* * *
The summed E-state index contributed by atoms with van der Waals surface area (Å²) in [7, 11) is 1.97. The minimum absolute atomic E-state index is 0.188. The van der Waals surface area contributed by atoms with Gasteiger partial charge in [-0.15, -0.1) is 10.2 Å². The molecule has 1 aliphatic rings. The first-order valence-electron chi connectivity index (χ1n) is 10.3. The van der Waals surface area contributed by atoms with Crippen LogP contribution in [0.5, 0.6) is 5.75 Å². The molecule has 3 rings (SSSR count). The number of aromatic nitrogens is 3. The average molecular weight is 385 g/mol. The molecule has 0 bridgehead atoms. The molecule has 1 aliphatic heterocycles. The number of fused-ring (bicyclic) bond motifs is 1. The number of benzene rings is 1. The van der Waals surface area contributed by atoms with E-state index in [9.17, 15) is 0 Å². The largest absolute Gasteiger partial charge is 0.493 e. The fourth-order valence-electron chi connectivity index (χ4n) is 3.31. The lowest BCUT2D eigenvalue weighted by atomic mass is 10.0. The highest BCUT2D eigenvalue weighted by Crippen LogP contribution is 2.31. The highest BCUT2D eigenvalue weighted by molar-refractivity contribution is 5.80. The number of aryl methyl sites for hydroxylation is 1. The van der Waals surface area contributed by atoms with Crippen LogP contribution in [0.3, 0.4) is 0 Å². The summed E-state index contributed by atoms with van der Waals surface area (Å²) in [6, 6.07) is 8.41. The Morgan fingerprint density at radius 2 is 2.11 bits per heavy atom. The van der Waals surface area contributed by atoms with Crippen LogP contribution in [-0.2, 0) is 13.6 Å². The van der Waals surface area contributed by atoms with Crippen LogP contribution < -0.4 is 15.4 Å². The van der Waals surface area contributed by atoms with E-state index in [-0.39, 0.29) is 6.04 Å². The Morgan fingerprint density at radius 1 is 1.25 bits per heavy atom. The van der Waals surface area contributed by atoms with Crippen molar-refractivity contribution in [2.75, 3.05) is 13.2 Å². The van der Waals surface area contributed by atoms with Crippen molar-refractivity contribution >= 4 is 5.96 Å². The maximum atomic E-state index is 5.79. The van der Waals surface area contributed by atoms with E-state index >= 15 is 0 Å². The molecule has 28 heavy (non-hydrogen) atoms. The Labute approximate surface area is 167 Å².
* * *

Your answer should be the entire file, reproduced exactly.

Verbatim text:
The summed E-state index contributed by atoms with van der Waals surface area (Å²) in [7, 11) is 1.97. The minimum absolute atomic E-state index is 0.188. The van der Waals surface area contributed by atoms with Gasteiger partial charge in [-0.15, -0.1) is 10.2 Å². The molecule has 1 aliphatic rings. The first-order valence-electron chi connectivity index (χ1n) is 10.3. The van der Waals surface area contributed by atoms with Crippen LogP contribution in [0.5, 0.6) is 5.75 Å². The molecule has 3 rings (SSSR count). The number of aromatic nitrogens is 3. The average molecular weight is 385 g/mol. The molecule has 0 bridgehead atoms. The molecule has 1 aliphatic heterocycles. The number of fused-ring (bicyclic) bond motifs is 1. The number of benzene rings is 1. The van der Waals surface area contributed by atoms with E-state index in [9.17, 15) is 0 Å². The largest absolute Gasteiger partial charge is 0.493 e. The fourth-order valence-electron chi connectivity index (χ4n) is 3.31. The lowest BCUT2D eigenvalue weighted by atomic mass is 10.0. The highest BCUT2D eigenvalue weighted by Crippen LogP contribution is 2.31. The highest BCUT2D eigenvalue weighted by molar-refractivity contribution is 5.80. The number of aryl methyl sites for hydroxylation is 1. The van der Waals surface area contributed by atoms with Crippen LogP contribution in [0.3, 0.4) is 0 Å². The summed E-state index contributed by atoms with van der Waals surface area (Å²) in [6, 6.07) is 8.41. The Morgan fingerprint density at radius 2 is 2.11 bits per heavy atom. The van der Waals surface area contributed by atoms with Crippen LogP contribution in [-0.2, 0) is 13.6 Å². The van der Waals surface area contributed by atoms with Crippen LogP contribution < -0.4 is 15.4 Å². The van der Waals surface area contributed by atoms with E-state index in [-0.39, 0.29) is 6.04 Å². The Morgan fingerprint density at radius 1 is 1.25 bits per heavy atom. The van der Waals surface area contributed by atoms with Crippen molar-refractivity contribution in [2.75, 3.05) is 13.2 Å². The van der Waals surface area contributed by atoms with Crippen molar-refractivity contribution >= 4 is 5.96 Å². The maximum atomic E-state index is 5.79. The van der Waals surface area contributed by atoms with E-state index >= 15 is 0 Å². The molecule has 28 heavy (non-hydrogen) atoms. The Labute approximate surface area is 167 Å².